Rural Studio has been marked from its beginnings by experimentation with form and materials and construction techniques. Some of the earliest projects were built with unexpected materials: recycled tires, hay bales, carpet, salvaged wood and metal, an adobe of mud and newspaper, and corrugated cardboard. The desire was not to be novel just for the sake of novelty, but to find ways to use locally available resources. Being a region rich in timber, it is not surprising that the materials research has also focused on the application of timber products in construction. The Hale County Animal Shelter and Akron Boys & Girls Club projects featured dramatic vaulted roofs with a diamond pattern that allowed the use of off-the-shelf timber products for long spans (lamella roofs). The Newbern Town Hall project used 8-inch cypress beams as the primary building material, which in addition to its natural and rustic beauty, also provides insulation for the building. This consideration of wood as insulation has led to several ongoing technical studies of the properties of mass timber products. Determining whether the products will enable designers and builders to reduce the layers needed in a building envelope could lead to more affordable and sustainable construction. Use of local timber products also positively impacts the local economy.
Expanding Reach: Front Porch Initiative
In 2018, Rural Studio established the Front Porch Initiative under the leadership of Rural Studio Associate Director Rusty Smith to share its research findings and provide technical assistance to affordable housing providers outside the Rural Studio service area. Since its inception, Front Porch has partnered with organizations across the Southeast to adapt Rural Studio designs for other locations with active partnerships with eight organizations across six states in the Southeast. The five current “product-line” houses offered by Front Porch are based on Dave’s House, MacArthur’s House, Joanne’s House, Sylvia’s House and Buster’s House, each initially developed as part of the 20K initiative. Through its partners, the Front Porch team has provided technical assistance on the development of 15 homes, with an additional seven under construction and five in development.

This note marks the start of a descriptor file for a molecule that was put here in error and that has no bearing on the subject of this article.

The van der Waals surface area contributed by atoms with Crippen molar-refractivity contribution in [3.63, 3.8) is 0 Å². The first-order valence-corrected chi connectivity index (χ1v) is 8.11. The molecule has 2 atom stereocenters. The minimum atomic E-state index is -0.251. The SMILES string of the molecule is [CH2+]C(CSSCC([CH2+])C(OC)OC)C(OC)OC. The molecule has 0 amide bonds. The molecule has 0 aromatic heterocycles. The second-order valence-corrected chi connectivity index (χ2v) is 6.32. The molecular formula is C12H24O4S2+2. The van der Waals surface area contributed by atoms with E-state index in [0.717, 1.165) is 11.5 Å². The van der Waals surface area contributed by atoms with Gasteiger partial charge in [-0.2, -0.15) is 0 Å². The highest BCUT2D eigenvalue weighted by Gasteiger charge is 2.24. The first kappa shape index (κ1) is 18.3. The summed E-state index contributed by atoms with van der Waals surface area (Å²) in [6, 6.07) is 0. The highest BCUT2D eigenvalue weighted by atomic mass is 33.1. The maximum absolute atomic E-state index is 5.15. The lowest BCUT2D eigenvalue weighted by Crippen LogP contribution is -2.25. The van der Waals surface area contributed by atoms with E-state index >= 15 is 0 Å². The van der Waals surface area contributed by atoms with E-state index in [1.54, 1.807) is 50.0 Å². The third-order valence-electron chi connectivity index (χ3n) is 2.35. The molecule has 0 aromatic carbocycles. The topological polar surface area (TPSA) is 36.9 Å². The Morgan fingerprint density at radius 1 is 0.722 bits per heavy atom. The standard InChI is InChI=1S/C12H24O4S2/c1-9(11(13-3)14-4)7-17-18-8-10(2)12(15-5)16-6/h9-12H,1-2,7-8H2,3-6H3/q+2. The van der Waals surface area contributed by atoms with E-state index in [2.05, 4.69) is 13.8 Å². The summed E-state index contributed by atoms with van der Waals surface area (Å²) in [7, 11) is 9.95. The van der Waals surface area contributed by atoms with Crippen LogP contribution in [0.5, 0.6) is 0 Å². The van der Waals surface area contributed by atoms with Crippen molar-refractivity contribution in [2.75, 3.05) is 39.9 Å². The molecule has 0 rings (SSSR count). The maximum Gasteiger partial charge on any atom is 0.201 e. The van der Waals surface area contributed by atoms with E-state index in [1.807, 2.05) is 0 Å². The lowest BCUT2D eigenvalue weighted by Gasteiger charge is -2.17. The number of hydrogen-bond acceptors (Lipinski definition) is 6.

Smith said, “Rural Studio works across the whole system of housing access, first by revealing and understanding the complex and deeply systemic issues faced in our rural communities, and then by bringing together our stakeholder partners across all areas of influence who, through close collaboration, can begin to address these complex challenges.”
By taking a broader view of affordable housing issues across the Southeast, the Front Porch team can share the lessons learned from 30 years of Rural Studio research while dynamically collecting new data from partners to provide feedback to Hale County. As the Front Porch organizational partners move forward and construct homes, they provide data to the Front Porch team about the actual construction costs, energy efficiency and sustainability codes met. Post-occupancy energy monitoring provides the team with ongoing data about the efficiency of the designs and allows them to make adjustments for future houses. In considering housing and affordability issues across the Southeast, the team has also researched policy issues affecting individuals like heirs’ property and mortgage options in rural areas. Moving forward, Front Porch is looking at the potential for incorporating more off-site construction elements for partners in areas with worker constraints, which could provide considerations for the faculty and students on the ground at Rural Studio considering ways to incorporate construction efficiencies and challenging work sites.
Rural Studio has only been able to accomplish these substantial projects through the generous support of financial partners, including Pella, Great Southern Wood, Fannie Mae, Wells Fargo, Alabama Power, Regions Bank, Habitat for Humanity, the U.S. Department of Agriculture, the U.S. Department of Housing and Urban Development and Auburn University, and with support from the Auburn University President’s Office and the College of Architecture, Design and Construction.